Actor David Dastmalchian is in horror heaven. Dastmalchian, who you might’ve seen recently as the villainous Murdoc on CBS drama MacGyver and who is set to appear in two of this year’s much-anticipated HBO Max flicks The Suicide Squad (August 6) and Dune (October 1) is virtually hosting the 2021 Fangoria Chainsaw Awards on Shudder.
The ceremony, which honors the bloody best in the genre, will be televised globally for the first time exclusively on AMC’s scare-tastic streamer, Shudder. Presented by Fangoria magazine, the awards show first started in 1992 with host Bruce Campbell (Evil Dead franchise). And even though the Chainsaw Awards are being produced virtually, this year signals a real push to make it a true happening once again. To do that, along with Dastmalchian, producers brought in horror icons like Jamie Lee Curtis (Halloween), Keith David (The Thing), and Kevin Smith (Clerks) to serve as presenters. Joining them are the likes of Blumhouse founder and CEO Jason Blum, James Jude Courtney (Halloween) and more.
Nominated films include The Invisible Man, Freaky, The Dark and the Wicked, Host and Possessor as well as actors Vince Vaughn, Kathryn Newton, Clancy Brown, and Elisabeth Moss.
Below, Dastmalchian previews the spooky show and lets out a teaser that will leave you in utter suspense.
As someone who has hosted panels and written extensively about horror hosts (including in the latest Fangoria issue), what does this opportunity mean to you?
David Dastmalchian: It is still hard for me to believe it is really happening. That is how big a deal it is to me. I grew up with Fangoria magazine being one of my guilty pleasures, but also something I loved so much, even though it was forbidden in my house. My introduction to horror cinema was through my local horror host in Kansas City. Getting this opportunity to be the person who is emceeing a night of recognizing incredible horror is a dream come true.
What was the movie that opened the door to this world to you?
I remember sneaking downstairs to watch [the local TV’s] Crematia Morton’s Creature Feature. It was the first time I saw the film The Curse of the Werewolf. it really did something to me. It simultaneously scared the pants off me, broke my heart, and just enraptured my fascination with those old-time cinema sets you got from the magic of Hammer Films or Universal. It’s still a favorite. I love that movie so much.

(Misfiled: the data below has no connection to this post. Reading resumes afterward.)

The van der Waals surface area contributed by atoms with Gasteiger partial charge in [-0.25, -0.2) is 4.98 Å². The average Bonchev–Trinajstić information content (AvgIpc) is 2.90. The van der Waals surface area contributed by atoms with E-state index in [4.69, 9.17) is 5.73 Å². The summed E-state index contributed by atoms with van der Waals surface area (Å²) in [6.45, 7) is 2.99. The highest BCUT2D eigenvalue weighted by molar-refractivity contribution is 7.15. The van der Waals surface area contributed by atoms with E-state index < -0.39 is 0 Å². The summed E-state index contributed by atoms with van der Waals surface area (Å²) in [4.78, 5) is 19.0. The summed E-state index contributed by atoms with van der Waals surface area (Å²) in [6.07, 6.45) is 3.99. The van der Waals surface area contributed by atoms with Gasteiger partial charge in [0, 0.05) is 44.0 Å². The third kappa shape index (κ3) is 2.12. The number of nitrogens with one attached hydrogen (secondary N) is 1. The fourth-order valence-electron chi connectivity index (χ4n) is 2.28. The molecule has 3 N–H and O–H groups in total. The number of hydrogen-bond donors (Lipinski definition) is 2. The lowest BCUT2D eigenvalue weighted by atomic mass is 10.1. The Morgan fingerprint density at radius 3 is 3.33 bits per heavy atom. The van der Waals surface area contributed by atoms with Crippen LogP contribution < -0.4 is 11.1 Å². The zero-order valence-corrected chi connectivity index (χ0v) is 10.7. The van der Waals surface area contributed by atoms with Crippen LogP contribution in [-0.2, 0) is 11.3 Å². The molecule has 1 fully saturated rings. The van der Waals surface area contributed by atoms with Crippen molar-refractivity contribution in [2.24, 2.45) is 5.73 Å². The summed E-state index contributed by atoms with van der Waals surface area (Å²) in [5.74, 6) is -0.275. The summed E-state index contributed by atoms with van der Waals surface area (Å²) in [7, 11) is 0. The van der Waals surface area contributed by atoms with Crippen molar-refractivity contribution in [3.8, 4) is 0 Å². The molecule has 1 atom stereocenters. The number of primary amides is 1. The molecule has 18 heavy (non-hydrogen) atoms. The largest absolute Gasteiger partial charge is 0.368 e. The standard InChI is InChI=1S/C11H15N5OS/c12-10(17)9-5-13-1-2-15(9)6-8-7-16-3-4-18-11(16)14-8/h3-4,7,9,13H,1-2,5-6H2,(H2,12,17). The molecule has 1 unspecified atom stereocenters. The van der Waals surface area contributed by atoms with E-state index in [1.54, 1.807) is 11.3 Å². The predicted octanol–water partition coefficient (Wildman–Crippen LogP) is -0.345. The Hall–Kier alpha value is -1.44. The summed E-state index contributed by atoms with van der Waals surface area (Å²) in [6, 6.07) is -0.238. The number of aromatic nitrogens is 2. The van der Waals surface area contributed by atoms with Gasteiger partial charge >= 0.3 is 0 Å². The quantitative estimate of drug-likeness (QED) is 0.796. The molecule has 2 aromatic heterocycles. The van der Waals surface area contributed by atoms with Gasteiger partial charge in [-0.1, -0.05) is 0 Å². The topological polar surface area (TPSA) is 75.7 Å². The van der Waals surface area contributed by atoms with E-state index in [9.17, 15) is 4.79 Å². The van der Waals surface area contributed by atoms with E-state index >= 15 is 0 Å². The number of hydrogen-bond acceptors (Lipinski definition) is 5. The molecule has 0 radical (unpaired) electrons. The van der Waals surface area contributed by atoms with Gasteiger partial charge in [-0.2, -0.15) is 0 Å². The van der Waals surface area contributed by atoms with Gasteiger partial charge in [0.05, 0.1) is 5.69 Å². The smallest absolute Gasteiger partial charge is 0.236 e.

Speaking of sets, where did you film for the awards show?
I filmed in my own living room. The team from Fangoria Studios put all the equipment completely set up on my front porch, or the production designer would drop off stuff. My wife and I worked together to put the set together in our living room. She worked the cameras. My friend did my makeup. That was it. I got to just be myself in my own living room getting to geek out about horror. Who can ask for anything more?
What kind of impact do you think streaming services like Shudder have had on horror in terms of giving creators a new platform?
Growing up, for me at least, pre-dating cable television and the internet, Fangoria and a handful of media outlets were the only way I was able to discover up-and-coming artists. With the digital revolution, what has happened is not only is the quality, I believe, is continuing to elevate, but we’ve seen an expansion of all the micro-facets of genre filmmaking. Now, there are more artists getting the chance to create.
Horror never really gets its due on mainstream awards shows celebrating movies and TV. How important do you think the Chainsaw Awards are to the genre?
It’s important to celebrate what the fans are grabbed by. If you look at the way Fangoria put together the voting process for this, it was all done by online balloting from fans around the world. It’s an opportunity to write about and shout out, even, these microfilms that might not have gotten attention otherwise.
Hosting is just a part of your working relationship with Fangoria. Is there anything you can tell us about this collaboration?
*Insert minaicale cackling here.* The fact I’m even in the pages of Fangoria magazine this month and host the Chainsaw Awards is such a horror hounds’ heaven for me. I feel lit’s just the beginning. I’m so close to being able to talk about the things we are cooking up in that lab. All I can say now is that they are very exciting projects. And they are unexpected projects that are very near and dear to my heart.
As a big fan of Halloween, how was it making the upcoming Batman: The Long Halloween, which was also Naya Rivera’s last project?
It’s so heartbreaking. We are so blessed her talent was lent to this incredible project, which is based upon one of the greatest Batman stories ever told. Getting to play the Calendar Man, who is such a fantastically weird and wonderful character was an exceptional experience. I’ve always tried to break into the world of voice acting and animation, so when this opportunity came about, I was so over the moon. I’ve seen Part 1 [out June 22 on Digital and Blu-Ray], and I can tell any of the fans out there it’s going to really put a candle in their jack-o-lantern.
What else can you tease about what will be going down at the Chainsaw Awards?
I tried very hard to secure my home surroundings where we were filming. Unfortunately, a very strange and unusual character managed to trespass onto the filming location. It presented us with some very interesting, unexpected moments that started happening as we were filming. Be ready for things to happen you don’t expect. It’s going to be super shocking and wonderfully weird!
2021 Fangoria Chainsaw Awards, April 18, 8/7c, Shudder